By CATHY UCHIDA
For many Americans, Memorial Day signifies the beginning of summer, ushered in by the smells of BBQ, corn on the cob, hot dogs, watermelons and baseball. For Japanese and Japanese Americans, Obon means that summer is in full swing.
Obon is synonymous with hot, humid days but also delicious smells that waft through temple grounds, scents that vary from location to region.
Several years ago, one evening in Manoa Valley, Hawaii, my friend and I decided to walk around the neighborhood to escape the oppressive heat, humidity, the noisy young crowd at the hostel and take a break from the week-long AP Biology workshop sessions. It was peaceful with a gentle breeze and the chirping sounds of insects.
As we strolled down the country road, the quiet was broken by the noise of thumping drums and bells. Then the full view of the parking lot came into focus. We had stumbled onto an Obon! We saw the circle of dancers, bodies and hands swaying and gesturing to the Elvira song. Some of the young girls wore yukata and many others had their happi coats. Still others wore their Hawaiian shirts and shorts, such a blending of fashions and colors.
Then another sense hit me, the smells of food, including familiar ones such as teriyaki. However, this time, there was something different, yet natsukashii (nostalgic) about this one particular aroma. It was the scent of grilled ika or squid. I beelined to the booth! I was in luck, no waiting!
I told the lady, “One, please.” She handed me the skewer. With mouth wide open, my teeth sunk into the rubbery, solid flesh of the squid. As I chewed, the smoky sweet soy flavors filled my mouth. My hakujin friend declined my offer for a taste. It was revolting and disgusting to him, the smell, the texture, but for me, it was comfort!
Nowadays, my sister and I are Obon fiends. July and August weekends are spent going from one temple to another. Fortunately, I’ve been lucky to experience Obon in D.C., Seattle and parts of Northern Cal. I can still taste the “oishii” (good) grilled corn on the cob from San Jose, the sushi at Centenary Church. That year was the first “Obon” festivities celebrated at the Christian church, which is notable, since Obon comes out of the Buddhist tradition.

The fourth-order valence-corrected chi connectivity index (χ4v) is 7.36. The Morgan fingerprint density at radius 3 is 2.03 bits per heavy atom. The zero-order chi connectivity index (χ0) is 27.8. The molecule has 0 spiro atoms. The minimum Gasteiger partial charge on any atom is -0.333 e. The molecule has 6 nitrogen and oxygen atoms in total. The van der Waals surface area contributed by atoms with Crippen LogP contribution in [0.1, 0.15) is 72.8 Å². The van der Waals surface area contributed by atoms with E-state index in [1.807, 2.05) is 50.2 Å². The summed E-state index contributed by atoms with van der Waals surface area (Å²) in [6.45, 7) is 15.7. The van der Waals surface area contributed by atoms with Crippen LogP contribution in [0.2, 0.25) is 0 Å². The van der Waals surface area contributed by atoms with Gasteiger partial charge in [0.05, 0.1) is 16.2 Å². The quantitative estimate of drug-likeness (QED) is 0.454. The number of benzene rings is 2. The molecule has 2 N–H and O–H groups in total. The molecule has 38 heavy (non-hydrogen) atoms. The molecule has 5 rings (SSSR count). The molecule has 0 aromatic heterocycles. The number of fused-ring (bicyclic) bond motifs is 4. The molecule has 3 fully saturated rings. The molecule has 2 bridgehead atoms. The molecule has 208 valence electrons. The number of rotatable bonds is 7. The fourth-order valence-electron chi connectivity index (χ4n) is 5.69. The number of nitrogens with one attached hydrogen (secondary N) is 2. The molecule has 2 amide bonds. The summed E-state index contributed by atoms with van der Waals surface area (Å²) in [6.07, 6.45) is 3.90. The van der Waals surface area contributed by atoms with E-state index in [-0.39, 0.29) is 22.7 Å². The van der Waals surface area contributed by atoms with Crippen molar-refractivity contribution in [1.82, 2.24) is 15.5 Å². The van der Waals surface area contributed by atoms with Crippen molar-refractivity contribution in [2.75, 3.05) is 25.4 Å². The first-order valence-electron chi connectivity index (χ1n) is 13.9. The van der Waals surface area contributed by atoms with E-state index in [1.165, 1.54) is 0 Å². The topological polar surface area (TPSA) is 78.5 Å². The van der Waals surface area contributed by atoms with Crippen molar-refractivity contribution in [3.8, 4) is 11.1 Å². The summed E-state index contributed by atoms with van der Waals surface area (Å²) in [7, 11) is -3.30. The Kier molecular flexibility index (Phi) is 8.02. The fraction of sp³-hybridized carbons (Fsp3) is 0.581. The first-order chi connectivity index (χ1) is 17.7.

Salinas and their fresh, sweet strawberry shortcakes, San Fernando Valley and their udon are seared in my collective memories. I have fond recollections of being in Hiroshima, where my dad’s cousin was kind to dress me in a hand-made yukata from Saitama-ken with beautiful, subtle colors of flowers on a dark blue background. She gave me an obi to contrast the yukata.
It was a fun time to be with relatives, listening to familiar and new songs accompanied by the taiko and, of course, watching the dancers. My sister and I never dance, but as spectators, we’ve seen many familiar faces over the years at the various local Obons. I guess they too are Obon fiends.
There is something to be said about being served hot tea by volunteer scouts or temple members, or sitting next to the rinban, slurping udon and playing bingo.
Several years ago my sister and I went to Vancouver to visit and tour the internment camps with my aunt, who along with my mother and the rest of their family were forcibly removed from their homes to the interior parts of Canada during WWII. Lucky for us, our timing couldn’t be better as the Vancouver temple had their Obon before the tour!
Many of the songs and dances were different from the states, but the foods were similar yet different. The flavors of the sushi, Spam musubi, manju had their unique, subtle “Canadian” taste.
After the camp tour, we said farewell to my aunt and Canada and headed down to Seattle to catch their Obon! Yes, we were in full Obon mode but all too soon, it was August, signaling the end of Obon, shortly followed by the official end of summer with Labor Day.
Today we can replay the sights, sounds of music, laughter and chatter on Facebook, but you can never capture the smells, textures and flavors of good old homemade foods of Obon!
Cathy Uchida is a retired high school science teacher. She has made several short videos with Digital Histories